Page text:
If you look at a product or division, the way is to start with one thing.
Look at 'Newton-second'. This means a newton applied for a second. A newton is a force, a shove, so to speak. You shove something for a second, and it starts moving. If it weighs a kilogram, the effect of a newton-second is to make it move at 1 m/s. If it weighs 10 kg, it will move at 1 dm/s.
A metre-newton of torque, is where you pull on a handle with newtons of force, at a distance of metres. The old rusty nut isn't going to turn too fast unless you get a longer spanner. Then you need to pull more to get the same angle, but it's a bigger force.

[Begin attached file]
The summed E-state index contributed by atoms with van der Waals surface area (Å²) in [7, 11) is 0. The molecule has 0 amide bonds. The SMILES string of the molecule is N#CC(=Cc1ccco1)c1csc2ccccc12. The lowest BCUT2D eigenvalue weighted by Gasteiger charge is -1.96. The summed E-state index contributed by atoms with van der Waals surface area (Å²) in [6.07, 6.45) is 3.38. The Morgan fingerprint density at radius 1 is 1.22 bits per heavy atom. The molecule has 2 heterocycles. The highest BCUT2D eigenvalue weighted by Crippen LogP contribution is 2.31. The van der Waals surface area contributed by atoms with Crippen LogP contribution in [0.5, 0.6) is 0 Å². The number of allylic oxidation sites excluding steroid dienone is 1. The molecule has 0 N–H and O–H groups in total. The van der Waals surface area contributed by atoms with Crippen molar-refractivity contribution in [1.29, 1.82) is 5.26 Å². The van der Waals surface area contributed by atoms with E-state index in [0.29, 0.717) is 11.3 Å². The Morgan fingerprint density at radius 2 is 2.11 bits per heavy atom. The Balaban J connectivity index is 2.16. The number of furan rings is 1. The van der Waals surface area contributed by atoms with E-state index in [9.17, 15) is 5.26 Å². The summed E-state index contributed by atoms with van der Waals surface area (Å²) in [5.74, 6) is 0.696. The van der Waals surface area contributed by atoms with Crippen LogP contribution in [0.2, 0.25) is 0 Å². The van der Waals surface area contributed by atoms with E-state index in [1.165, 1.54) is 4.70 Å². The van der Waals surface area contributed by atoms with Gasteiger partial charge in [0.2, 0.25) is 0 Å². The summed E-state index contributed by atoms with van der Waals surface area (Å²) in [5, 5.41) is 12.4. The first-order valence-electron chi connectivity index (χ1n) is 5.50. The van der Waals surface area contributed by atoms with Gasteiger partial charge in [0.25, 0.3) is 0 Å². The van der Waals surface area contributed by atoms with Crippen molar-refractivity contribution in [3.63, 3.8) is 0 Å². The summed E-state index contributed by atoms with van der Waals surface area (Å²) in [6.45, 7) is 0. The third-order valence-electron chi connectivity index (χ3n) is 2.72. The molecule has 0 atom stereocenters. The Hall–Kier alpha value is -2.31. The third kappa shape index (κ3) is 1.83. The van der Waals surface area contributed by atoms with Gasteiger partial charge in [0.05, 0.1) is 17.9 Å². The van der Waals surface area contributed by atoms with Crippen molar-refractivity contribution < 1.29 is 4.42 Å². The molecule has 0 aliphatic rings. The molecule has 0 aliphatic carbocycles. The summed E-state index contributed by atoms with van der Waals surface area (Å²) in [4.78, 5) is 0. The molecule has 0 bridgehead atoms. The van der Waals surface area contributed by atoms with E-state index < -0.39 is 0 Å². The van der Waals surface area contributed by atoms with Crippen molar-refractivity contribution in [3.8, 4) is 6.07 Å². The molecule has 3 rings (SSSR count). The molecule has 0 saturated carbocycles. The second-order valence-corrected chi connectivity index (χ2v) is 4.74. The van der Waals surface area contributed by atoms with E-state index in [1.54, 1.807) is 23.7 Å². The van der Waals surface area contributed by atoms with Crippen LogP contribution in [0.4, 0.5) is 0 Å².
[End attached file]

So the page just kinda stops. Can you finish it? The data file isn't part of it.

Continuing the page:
If you get something like 'volts per metre', it's a gradient. 'per metre' often gives gradients, or weights of wire. So volts per metre here is a gradient. The unit translates to newtons per coulomb, and it's the electric force doing the shoving. Here the size of the handle is in coulombs, and the newtons come as force.
Sometimes it's better to look at how the quantity is defined, and then see if you can make the units to work. One quantity I came across was 's/m' of permeability. It works like this. The actual thing is 'flow of liquid per area, divided by the driving pressure', so (kg / m² s) / Pa. But when you put Pa = kg / m s², the division gives s/m.
Another unit is 'W/m K'. This is thermal conductivity, or energy flux per driving temperature gradient. What it means is (energy / area / time ) ÷ (temperature / thickness). The fps unit is Btu / ft² h ÷ °F / in, or the unit Btu in / ft² hr °F. Replacing these with their metrics, gives J⋅m/m² s K, or W/m K.